The assessment of damages in professional negligence claims can raise some interesting questions, including identifying the date at which the damages should be assessed. The default position is that losses should be calculated as at the date the wrong occurs, but the court can depart from this in the right circumstances. The recent case of Gosden and another v Halliwell Landau and another  EWHC 159 (Comm) is one such example.
The claimant's mother, Dr Jean Weddell, was a woman of considerable means. Her assets included a property in Kennington, London which she wished to leave to her son (the claimant, Professor Gosden), and, in April 2003, to mitigate a considerable inheritance tax liability, she instructed the defendant firm of solicitors to place that property in trust on his behalf.
Dr Weddell was to remain living in the property as the registered owner during her lifetime, and it was to pass to the claimant on her death. However, in October 2010, without the claimant's knowledge or consent, his mother sold the property. She later died, in March 2013, and the sale was discovered in 2015.
The normal course of action when setting up such a trust would have been for a restriction to be registered against the title of the property to prevent it being sold without the claimant's consent as beneficiary of the trust. However, the defendants failed to take this step and, in an earlier decision from the Court of Appeal, they were found to have been negligent.
The question which now fell to be determined by the High Court was the value of the damages.
The date of assessment
The claimant was entitled to recover the value of the property as compensation for his loss. The difficult issue for the court to deal with was identifying the appropriate date at which to assess that value.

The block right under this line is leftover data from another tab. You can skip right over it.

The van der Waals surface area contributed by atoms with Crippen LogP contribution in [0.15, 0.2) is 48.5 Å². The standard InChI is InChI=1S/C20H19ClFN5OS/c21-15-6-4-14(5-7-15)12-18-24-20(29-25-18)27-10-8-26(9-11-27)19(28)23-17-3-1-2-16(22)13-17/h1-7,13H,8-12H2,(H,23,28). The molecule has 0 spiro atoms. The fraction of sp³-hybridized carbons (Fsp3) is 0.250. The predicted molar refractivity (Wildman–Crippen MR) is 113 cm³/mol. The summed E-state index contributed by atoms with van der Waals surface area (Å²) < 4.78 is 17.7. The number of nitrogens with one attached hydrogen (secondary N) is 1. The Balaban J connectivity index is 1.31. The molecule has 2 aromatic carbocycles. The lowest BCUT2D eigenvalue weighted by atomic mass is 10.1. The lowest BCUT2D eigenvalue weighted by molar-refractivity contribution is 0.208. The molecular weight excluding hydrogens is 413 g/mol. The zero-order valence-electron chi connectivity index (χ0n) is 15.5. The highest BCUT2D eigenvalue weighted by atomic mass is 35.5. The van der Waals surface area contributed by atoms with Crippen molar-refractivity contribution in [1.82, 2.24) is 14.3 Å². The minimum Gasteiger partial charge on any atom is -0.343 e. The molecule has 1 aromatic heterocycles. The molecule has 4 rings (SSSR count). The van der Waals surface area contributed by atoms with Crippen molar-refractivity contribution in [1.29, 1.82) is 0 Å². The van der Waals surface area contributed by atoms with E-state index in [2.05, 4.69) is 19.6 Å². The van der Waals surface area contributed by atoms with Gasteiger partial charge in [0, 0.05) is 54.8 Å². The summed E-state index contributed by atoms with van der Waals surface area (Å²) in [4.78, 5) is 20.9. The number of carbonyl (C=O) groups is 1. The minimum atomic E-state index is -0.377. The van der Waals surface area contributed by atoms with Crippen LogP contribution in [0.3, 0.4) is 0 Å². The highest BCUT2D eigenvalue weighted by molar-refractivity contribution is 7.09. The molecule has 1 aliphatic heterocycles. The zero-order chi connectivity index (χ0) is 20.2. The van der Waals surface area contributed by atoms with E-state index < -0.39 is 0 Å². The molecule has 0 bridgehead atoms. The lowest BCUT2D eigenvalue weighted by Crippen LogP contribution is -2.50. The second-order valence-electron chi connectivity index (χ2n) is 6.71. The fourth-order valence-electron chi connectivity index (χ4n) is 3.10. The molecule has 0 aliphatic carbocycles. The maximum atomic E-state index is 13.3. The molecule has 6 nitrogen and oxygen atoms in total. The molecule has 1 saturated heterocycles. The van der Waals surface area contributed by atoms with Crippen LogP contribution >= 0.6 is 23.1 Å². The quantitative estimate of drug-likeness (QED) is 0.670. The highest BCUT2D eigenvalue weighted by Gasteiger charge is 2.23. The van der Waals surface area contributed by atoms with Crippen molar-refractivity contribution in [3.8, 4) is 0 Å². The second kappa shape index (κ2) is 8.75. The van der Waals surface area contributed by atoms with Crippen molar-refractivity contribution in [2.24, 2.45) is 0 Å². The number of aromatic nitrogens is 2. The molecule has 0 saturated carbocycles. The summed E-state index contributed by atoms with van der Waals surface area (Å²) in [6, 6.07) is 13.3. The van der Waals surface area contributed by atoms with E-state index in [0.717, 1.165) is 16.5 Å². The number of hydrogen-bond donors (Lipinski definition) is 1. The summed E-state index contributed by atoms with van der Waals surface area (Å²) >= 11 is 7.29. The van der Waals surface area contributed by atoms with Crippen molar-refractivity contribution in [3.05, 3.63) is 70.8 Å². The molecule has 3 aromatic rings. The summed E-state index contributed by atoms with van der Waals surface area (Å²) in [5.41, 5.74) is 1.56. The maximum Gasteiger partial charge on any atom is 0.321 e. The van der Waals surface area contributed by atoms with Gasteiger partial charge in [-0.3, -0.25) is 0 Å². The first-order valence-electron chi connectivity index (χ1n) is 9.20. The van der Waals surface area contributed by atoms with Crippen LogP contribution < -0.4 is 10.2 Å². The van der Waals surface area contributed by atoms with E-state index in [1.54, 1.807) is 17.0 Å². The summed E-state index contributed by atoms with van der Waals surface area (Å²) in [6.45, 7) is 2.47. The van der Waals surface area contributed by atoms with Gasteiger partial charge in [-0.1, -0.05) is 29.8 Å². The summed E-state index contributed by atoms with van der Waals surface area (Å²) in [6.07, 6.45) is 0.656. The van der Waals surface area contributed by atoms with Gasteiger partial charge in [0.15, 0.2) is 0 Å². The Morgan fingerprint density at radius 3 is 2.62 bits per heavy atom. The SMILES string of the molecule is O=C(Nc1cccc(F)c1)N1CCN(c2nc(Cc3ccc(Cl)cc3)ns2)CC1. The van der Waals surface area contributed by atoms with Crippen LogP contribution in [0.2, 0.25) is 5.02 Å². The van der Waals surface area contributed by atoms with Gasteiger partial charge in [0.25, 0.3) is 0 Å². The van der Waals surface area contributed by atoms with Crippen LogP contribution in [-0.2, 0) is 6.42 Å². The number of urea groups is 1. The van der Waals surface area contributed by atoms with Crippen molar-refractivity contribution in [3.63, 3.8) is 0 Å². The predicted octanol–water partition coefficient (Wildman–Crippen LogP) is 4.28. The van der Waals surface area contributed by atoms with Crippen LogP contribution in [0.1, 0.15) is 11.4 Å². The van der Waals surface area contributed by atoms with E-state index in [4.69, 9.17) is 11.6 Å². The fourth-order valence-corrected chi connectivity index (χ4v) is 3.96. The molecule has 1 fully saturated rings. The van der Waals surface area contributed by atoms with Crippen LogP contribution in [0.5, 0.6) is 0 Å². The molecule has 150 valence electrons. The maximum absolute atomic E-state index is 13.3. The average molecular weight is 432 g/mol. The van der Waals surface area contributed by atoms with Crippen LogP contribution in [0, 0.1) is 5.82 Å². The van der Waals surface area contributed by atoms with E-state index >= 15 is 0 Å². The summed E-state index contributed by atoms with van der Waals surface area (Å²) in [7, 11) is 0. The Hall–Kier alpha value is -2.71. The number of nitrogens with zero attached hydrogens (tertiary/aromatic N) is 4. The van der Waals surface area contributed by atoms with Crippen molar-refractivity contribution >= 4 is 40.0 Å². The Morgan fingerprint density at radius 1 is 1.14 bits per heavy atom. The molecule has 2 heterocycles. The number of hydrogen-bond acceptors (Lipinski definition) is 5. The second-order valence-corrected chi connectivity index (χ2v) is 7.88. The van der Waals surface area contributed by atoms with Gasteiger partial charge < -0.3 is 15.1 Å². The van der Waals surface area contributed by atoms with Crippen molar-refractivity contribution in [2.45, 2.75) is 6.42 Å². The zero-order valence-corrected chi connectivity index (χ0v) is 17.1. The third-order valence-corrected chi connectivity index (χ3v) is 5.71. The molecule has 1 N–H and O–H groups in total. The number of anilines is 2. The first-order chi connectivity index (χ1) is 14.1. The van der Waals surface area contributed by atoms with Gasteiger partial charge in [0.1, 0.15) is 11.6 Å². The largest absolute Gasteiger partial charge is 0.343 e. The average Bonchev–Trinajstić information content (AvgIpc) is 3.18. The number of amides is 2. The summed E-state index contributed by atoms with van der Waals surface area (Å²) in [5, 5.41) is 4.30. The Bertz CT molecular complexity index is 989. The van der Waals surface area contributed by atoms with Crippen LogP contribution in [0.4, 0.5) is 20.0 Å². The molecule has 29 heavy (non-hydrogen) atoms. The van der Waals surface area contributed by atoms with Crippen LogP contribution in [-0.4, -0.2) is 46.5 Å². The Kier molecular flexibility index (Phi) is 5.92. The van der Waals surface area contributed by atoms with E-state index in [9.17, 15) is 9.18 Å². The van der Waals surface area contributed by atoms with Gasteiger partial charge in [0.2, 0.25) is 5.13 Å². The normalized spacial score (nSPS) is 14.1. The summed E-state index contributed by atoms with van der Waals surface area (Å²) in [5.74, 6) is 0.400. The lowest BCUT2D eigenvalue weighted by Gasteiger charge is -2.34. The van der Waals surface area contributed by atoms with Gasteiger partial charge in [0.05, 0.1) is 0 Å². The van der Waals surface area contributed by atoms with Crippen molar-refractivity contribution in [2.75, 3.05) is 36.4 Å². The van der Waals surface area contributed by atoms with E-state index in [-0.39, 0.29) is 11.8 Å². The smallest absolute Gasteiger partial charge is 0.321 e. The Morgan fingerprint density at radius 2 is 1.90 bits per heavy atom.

It was agreed that the default position is that damages should be assessed as at the date that the wrong occurred. The defendant argued this meant the damages should be assessed using the value of the property when it was sold in 2010. The claimant's position was that this default position failed to adequately compensate him for his loss and his damages should instead be assessed at the date of the trial.
Delivering Adequate Compensation
Judge Pelling QC agreed with the claimant in that it was appropriate to depart from the default position to determine the correct date of assessment. However, the date of the trial was not the appropriate point at which to value the loss.
Instead, the court accepted the argument, advanced as an alternative by both the claimant and the defendant, that the loss should be assessed at the date of the deceased's death. This was the point at which, but for the negligence, the claimant would have been entitled to receive the property.
Had the court assessed the loss as at the date of the sale in 2010, it would have failed to recognise the increase in the property's value that would have taken place before it transferred to the claimant following the death of his mother. Hence the usual approach to assessing damages would not have adequately compensated the claimant for his loss.
A logical application of the 'but for' rule?
This case departs from the default position that damages for professional negligence fall to be assessed at the date when the wrong occurs and serves as a useful reminder that the court's primary concern when assessing damages is to put the wronged party, as far as possible, in the position they would have been in had the breach of duty not occurred.
The court's ruling appears to do little more than take this fundamental principle to its logical conclusion based on the particular facts of the case.